Among other things, Singaporeans have also been savvy about investing in property. Real Estate Investment Trusts (REITs) seem to have more takers in the financial world. More so because of the sudden rise in prices of properties in Singapore after a long slump. As per an article published in the Dollar and Sense, the property market has been declining for 15 straight quarters.
REITs do not require you to invest huge amounts as would be the case in property investments. Plus, they are mostly liquid investments. So, even if you wake up one morning to find that your stocks are not doing well, then you have the option of selling them immediately on a stock exchange. This won’t be possible in case of property investments as unloading of assets and property sale takes time. You might even require property agents to sell your space.
It is because of these benefits that investors in Singapore are turning towards REITs for smart investments. But before you run after the carrots of investing in REITs, it is important that you get a detailed understanding of how REITs work. Our article is focused on educating newbie investors on the ins and outs of REIT investing. Read on to understand how to invest in REITs.
What are REITs
Investopedia defines a REIT as a company that owns, operates or finances income-producing real estate. For a company to qualify as a REIT, it must meet certain regulatory guidelines. REITs often trade on major exchanges like other securities and provide investors with a liquid stake in real estate.
Basically, REITs give you the opportunity to invest in the property market but in smaller units. The end result is that you are able to collect and enjoy the passive income. REITs collect funds from investors and invest these funds in commercial properties. They then collect rent from these properties and distribute it to the investors after deducting the fund management fee.
These REITs are listed on the stock exchange. In Singapore, there are nearly 40 REITs listed on the Singapore Exchange.
Types of REITs
There are mainly 7 types of REITs. As investors, you can choose the segment of the property you want to invest in. Let’s discuss each of them:
- Commercial REITs: these are mostly office buildings. Some examples of this type of REIT are CapitalLand Commercial Trust, Fraser Commercial Trust, and Cromwell European REIT.
- Industrial REITs: They usually own warehouses, manufacturing units, and other buildings that are used for industrial purposes. Mapletree Industrial Trust and Cache logistics trust are examples of industrial REITs.
- Healthcare REITs: As the name suggests, they mostly comprise of hospitals and nursing homes. ParkwayLife REIT and First REIT are examples.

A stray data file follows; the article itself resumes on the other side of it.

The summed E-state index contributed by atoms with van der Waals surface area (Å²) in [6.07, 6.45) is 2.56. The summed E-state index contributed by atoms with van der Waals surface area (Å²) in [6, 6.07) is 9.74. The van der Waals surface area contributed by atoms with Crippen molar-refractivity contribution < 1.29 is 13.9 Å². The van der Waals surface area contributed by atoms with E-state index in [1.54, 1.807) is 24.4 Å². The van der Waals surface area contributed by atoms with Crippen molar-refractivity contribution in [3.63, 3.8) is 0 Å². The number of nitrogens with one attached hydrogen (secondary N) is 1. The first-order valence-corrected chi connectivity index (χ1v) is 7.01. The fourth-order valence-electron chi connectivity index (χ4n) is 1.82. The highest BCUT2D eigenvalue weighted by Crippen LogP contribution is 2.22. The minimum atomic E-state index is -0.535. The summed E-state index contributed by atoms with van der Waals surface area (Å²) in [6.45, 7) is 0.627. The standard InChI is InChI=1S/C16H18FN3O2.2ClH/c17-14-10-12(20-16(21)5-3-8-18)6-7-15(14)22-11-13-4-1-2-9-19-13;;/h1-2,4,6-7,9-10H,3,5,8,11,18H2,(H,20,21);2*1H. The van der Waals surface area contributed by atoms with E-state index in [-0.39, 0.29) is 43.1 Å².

- Hospitality REITs: These are mostly hotels, boutique hotels, and serviced residences. Ascott Residence Trust and CDL hospitality trust are common examples of this type of trust.
- Retail REITs: This type of REIT mostly comprises of shopping malls and shop houses. CapitalLand Commercial Trust, and Fraser Centrepoint Trust are examples.
- Residential REITs: Residential REITs are the least common in the Singapore market. These REITs own apartment buildings and other homes.
● REITs are traded on the stock exchange
Although we have mentioned this earlier, we would like to go over this again. Just like stocks, investors trade in REITs through the stock exchange. And trading on the stock exchange gives rise to volatility. Sometimes when the general market is not doing well, it tends to affect the prices of REITs as well. This can happen even when the property market is not majorly affected. Another thing to note is that not all REITs are traded in the stock market.
● Diversification matters
One major reason why people opt to invest in REITs is that it offers diversification to their financial portfolio. We earlier discussed the pitfalls of investing in properties. Based on that, it only makes sense to opt for REITs as opposed to direct property investments. Instead of owning a property of your own, your REITs would often own multiple buildings with tenants from various businesses in Singapore.
● You get stable tax-free income
If we talk about the risk element of investing in REITs, it is interesting to note that REITs on a local exchange offer high yields and are considered to be safe as they represent tangible buildings in Singapore. As per another article from Dollar and Sense, REITs in Singapore averaged a return of about 6% yield annually.
And the best part about receiving dividends in Singapore is that it is tax-free. This is obviously not the case when you own an actual property. Owning a property means you have to pay up all the required taxes to the government (property tax and income tax for properties).
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